If you’re doing the research yourself, or at least some preliminary research yourself, you’ll need to start with your County Clerk’s office and your Secretary of State’s office. Some of them allow you to search their databases right online. Look for a “corporations database” or something similar. But some of them may require you to get in the car and spend some time in the building. If you are forming your corporation in a different state (like popular Delaware and Nevada for example), then I assume you’ll need to search that state’s database as well. There are some good reasons to do that – to incorporate your business in Delaware or Nevada – but that’s a whole other topic for a whole other day.

    Another free resource you’ll want to take advantage of is the United States Patent and Trademark Office. Then there’s always Google and Yahoo search engines. And don’t forget about business listing websites and the yellow pages.

    If you have money to invest – have an attorney or a legal research firm do an additional search for your company name to ensure you won’t hit a snag somewhere down the line. And if you have a bunch of money to invest, hire someone to design a professional logo that doesn’t infringe on anyone else’s intellectual property. Come up with a slogan for your business, and you’ll be ahead of the game.

  7. Forms and other paperwork
  8. With the really hard part already under your belt, you’re ready to fill out forms and jumping through your state’s requirement hoops. You’ll find all of the information you need at your state’s Secretary of State office website. To find yours, check the NASS list (National Association of Secretaries of State).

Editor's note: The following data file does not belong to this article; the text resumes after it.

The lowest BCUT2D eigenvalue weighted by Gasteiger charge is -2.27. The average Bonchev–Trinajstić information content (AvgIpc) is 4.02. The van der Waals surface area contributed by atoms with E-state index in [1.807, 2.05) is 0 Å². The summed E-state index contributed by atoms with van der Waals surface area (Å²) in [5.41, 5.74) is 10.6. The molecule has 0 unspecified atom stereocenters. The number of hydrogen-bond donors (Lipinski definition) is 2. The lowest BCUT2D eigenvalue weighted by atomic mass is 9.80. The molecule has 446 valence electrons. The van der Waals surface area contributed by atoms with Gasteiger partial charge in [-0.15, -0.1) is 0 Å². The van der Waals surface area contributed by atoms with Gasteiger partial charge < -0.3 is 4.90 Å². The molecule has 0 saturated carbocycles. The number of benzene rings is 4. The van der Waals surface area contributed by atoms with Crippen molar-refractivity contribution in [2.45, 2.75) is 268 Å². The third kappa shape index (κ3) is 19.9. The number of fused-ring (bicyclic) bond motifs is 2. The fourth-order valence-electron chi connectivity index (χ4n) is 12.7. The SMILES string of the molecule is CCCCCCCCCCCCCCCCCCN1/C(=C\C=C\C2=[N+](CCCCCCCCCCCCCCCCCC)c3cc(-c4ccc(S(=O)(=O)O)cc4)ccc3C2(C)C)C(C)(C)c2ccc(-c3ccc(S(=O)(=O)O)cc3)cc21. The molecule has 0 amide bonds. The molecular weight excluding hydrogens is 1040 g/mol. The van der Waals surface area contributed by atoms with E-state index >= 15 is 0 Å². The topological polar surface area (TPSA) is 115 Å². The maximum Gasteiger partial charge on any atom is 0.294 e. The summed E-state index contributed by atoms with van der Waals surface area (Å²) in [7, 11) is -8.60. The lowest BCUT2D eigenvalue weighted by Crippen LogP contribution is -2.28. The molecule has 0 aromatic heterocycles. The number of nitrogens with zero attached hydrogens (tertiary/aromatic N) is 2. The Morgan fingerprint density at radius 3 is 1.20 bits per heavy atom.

Some of the things you can expect to be doing include creating your Articles of Incorporation, setting up a corporate minute book, and naming your share holders. You may also be asked to obtain various licenses and permits depending on what your business entails.

    Once you send everything in (with every “t” crossed and every “i” dotted), you follow whatever additional rules your state has for finishing up and maintaining records.

  9. Maintaining minutes and records
  10. This is perhaps the biggest, most important step of incorporating your business. Know, up front, that once it’s created you have to maintain it. It might be easy to keep corporate minutes when you have a board of directors but when you own your own, you still have to keep corporate minutes. My own are few and far between but anytime something happens, a formal minutes entry is actually made into the book. I also maintain annual reports – but can do that right online as well via the Secretary of State website.

Helpful Online Resources:
In your quest to incorporate your business – these will be invaluable resources:

Update note: The resources above have been revised over the years and the original links are now dead. Evidently when you’re a dotGOV it’s not important to include 301 redirects as part of your website redesign plans.

Corporation Services:
If you want to hire someone to help you incorporate your business, look to a trusted lawyer or to online services with a Better Business Bureau listing. You’ll also find some valuable resources and guides at these websites (if you’re doing the work yourself):

Note: I have not personally used any of these services, and cannot vouch for them. I found them by searching the Internet and while they appear to be reputable, please be sure to do your own research before working with them to help you incorporate your business. Search the Better Business Bureau and search engines to learn as much as you can and make an informed decision!